By Brian Wesley and Kristen Bowman
Gregory N. Whitis, Auburn alumnus and retired fisheries extension specialist, has printed the second and final edition of the late E.W. Shell’s “The Evolution of the Auburn University Fisheries Program.”
The 800-page book includes over 100 pictures. It entails the 90-year history of Auburn University’s program in fisheries leading to the establishment of the School of Fisheries, Aquaculture and Aquatic Sciences. Whitis, whose extensive contributions to the project draw from his 40 years of experience in the catfish industry, served as the principal proofreader, editor and ultimately publisher of the book. He also wrote the section about the Alabama Fish Farming Center. June Burns, a longtime staff member of the school, formatted the final version.
The book was originally stored in Auburn’s digital library, but thanks to Whitis’ efforts, Shell’s extensive work is now published as a hardbound edition.
“This is a labor of love for me,” Whitis said. “I knew Dr. Shell my entire career. It took us about three years to get the book into this form, and sadly to say, he died before I could get this hardbound version to him. This book is a very fitting memory of his legacy and career here at Auburn.”
Eddie Wayne Shell grew up in Butler County, Alabama, before attending Alabama Polytechnic Institute (now Auburn University) in 1948. After earning his Ph.D. in fisheries biology from Cornell University in 1959, Shell returned to Auburn to begin what would become his 35-year academic career. Shell retired in 1994, serving 21 years as the head of the Department of Fisheries and Allied Aquacultures as well as the director of the International Center for Agriculture. Shell passed away in Auburn on May 14, 2021. The second edition of the book includes an obituary for Shell written by retired Auburn faculty members David Rouse and John Jensen.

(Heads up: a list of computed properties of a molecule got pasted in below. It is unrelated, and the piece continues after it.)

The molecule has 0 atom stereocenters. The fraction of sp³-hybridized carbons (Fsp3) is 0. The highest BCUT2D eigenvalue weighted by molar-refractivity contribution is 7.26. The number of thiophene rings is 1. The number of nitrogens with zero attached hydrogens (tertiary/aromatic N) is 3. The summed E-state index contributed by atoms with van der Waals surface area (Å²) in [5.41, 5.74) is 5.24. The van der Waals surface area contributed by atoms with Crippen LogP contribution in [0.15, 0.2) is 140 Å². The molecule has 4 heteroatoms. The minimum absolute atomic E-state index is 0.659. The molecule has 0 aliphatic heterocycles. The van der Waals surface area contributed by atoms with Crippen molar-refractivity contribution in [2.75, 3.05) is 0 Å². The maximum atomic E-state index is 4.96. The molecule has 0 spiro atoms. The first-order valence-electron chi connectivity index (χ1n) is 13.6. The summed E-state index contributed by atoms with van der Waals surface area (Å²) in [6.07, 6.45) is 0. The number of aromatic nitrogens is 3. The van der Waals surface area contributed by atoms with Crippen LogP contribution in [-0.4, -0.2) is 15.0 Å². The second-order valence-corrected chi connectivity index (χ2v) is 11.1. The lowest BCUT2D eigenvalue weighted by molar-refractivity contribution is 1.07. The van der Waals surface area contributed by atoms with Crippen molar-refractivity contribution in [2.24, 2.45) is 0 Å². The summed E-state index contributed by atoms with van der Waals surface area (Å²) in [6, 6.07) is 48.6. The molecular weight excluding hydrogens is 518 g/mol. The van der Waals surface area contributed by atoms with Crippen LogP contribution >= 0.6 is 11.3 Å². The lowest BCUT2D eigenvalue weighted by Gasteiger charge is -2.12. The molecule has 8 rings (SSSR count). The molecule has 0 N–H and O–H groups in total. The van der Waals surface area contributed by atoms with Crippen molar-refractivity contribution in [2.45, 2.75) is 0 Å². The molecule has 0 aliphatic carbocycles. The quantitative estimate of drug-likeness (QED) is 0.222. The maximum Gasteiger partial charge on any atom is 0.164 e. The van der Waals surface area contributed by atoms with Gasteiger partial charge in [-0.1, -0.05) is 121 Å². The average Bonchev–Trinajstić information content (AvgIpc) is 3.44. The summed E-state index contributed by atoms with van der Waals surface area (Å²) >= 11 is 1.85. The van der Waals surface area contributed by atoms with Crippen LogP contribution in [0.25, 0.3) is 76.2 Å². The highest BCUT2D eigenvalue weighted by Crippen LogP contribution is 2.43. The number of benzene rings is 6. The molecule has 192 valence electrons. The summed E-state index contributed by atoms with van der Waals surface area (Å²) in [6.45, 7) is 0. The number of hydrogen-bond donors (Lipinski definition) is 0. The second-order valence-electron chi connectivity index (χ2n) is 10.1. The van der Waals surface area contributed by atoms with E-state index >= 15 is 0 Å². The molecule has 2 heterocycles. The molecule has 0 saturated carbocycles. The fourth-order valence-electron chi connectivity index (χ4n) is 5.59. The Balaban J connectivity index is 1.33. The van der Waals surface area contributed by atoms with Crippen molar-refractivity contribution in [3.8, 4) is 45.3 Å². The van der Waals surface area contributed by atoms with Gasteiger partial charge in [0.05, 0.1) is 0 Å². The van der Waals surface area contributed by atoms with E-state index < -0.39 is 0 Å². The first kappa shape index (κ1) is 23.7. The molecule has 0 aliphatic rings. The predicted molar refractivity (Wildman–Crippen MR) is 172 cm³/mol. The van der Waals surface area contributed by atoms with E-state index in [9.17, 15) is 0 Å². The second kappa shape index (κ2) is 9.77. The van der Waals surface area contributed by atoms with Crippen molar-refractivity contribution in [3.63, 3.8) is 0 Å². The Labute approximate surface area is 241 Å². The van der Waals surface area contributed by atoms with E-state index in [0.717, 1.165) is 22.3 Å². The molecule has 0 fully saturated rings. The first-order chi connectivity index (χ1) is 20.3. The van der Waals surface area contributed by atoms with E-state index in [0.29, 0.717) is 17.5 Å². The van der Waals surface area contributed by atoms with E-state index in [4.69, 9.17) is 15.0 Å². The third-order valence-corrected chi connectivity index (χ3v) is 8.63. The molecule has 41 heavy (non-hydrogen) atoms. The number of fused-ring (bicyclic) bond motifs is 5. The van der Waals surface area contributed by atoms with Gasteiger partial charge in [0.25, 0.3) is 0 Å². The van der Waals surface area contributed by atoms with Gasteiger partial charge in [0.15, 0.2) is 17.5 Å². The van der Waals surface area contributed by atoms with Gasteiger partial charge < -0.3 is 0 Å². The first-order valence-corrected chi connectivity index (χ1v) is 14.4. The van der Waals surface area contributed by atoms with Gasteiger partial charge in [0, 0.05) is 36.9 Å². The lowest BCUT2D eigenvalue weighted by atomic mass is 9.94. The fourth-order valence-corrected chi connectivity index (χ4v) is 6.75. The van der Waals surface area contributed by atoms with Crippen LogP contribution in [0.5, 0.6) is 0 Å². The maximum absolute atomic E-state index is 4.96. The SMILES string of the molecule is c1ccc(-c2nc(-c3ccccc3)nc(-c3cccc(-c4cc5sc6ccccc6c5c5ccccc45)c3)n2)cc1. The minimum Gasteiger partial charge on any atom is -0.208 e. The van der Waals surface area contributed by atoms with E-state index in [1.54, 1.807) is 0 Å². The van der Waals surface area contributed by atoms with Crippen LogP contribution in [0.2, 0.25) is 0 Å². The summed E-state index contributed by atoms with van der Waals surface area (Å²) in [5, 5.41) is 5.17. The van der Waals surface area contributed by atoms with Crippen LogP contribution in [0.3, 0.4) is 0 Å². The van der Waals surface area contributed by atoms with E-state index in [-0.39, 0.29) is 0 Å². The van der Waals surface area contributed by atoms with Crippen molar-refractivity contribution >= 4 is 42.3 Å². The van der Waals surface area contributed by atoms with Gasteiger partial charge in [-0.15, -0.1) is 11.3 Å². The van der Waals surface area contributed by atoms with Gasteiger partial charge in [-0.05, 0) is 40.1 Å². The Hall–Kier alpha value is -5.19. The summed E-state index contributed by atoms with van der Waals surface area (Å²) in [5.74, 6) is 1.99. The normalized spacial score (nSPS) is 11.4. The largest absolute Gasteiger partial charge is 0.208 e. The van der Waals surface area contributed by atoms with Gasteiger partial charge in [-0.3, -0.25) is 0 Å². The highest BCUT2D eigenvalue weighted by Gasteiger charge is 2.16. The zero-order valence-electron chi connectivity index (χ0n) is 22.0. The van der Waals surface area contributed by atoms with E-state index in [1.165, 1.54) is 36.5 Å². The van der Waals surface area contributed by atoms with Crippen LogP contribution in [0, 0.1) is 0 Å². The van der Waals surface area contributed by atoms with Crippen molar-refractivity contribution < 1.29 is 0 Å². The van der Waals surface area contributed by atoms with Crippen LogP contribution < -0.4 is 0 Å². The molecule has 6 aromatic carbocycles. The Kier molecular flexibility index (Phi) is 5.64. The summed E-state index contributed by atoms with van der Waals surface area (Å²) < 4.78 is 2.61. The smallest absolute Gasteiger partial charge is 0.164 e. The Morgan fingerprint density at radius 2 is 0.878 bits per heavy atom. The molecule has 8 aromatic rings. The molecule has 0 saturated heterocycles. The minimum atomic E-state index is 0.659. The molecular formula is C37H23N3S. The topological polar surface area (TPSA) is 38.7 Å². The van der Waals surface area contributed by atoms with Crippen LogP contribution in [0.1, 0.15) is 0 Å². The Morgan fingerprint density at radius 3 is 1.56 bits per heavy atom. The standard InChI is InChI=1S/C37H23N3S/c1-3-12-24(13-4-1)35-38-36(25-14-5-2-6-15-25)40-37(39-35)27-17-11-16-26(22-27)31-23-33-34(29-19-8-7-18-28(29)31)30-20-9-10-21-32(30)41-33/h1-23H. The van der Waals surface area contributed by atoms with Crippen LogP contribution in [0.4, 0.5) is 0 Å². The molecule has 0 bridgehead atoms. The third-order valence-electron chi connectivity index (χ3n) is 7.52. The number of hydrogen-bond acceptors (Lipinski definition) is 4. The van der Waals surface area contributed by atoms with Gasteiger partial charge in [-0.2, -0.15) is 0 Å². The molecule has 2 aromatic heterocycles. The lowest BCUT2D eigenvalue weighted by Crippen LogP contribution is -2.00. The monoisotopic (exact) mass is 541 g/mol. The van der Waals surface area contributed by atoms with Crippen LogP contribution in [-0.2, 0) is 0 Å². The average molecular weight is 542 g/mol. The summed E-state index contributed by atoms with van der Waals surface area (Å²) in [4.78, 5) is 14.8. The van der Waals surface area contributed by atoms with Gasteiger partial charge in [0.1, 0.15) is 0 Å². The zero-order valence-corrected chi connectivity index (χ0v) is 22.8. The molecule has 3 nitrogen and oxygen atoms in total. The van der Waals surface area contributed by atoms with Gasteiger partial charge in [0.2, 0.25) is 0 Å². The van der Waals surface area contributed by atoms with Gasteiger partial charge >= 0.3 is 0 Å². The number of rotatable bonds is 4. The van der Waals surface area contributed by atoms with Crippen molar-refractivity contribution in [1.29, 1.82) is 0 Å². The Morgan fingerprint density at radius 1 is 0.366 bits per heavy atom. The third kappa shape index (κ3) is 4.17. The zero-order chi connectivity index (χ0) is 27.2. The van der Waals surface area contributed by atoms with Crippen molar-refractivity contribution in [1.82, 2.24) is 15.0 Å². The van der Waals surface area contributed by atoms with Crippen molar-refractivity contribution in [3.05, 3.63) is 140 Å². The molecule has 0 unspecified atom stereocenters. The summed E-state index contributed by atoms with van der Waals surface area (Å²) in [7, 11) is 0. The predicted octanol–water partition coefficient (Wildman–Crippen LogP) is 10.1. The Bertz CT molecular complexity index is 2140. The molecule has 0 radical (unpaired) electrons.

“Dr. Shell was instrumental in directing vital research for the catfish industry at Auburn University,” Whitis said. “He was one of the longest-serving members of the fisheries program. If not for his pioneering insight of how research was conducted in the early days of commercial catfish production, our industry would never have gotten the foundation that it did. There are almost countless numbers of Auburn graduates in the catfish industry. The University has played a big role in launching U.S Farm Raised Catfish.”
Joe Tomasso, director of the School of Fisheries, Aquaculture and Aquatic Sciences, credits Whitis for doing justice to the hard work of Shell.
“Greg has done a great service for the Auburn fisheries community by taking Wayne Shell’s wonderful history from an online story to a hard copy that a lot of people will keep and treasure,” Tomasso said. “Wayne Shell captured the essence of the program at Auburn from its very beginnings to modern day.”
“The Evolution of the Auburn University’s Fishing Program” can be purchased on Whitis’s website for $99.98, which includes shipping and taxes for Alabama residents. Proceeds from each book will be donated to in the E.W. Shell Aquaculture Scholarship Fund at the Auburn University Federal Credit Union.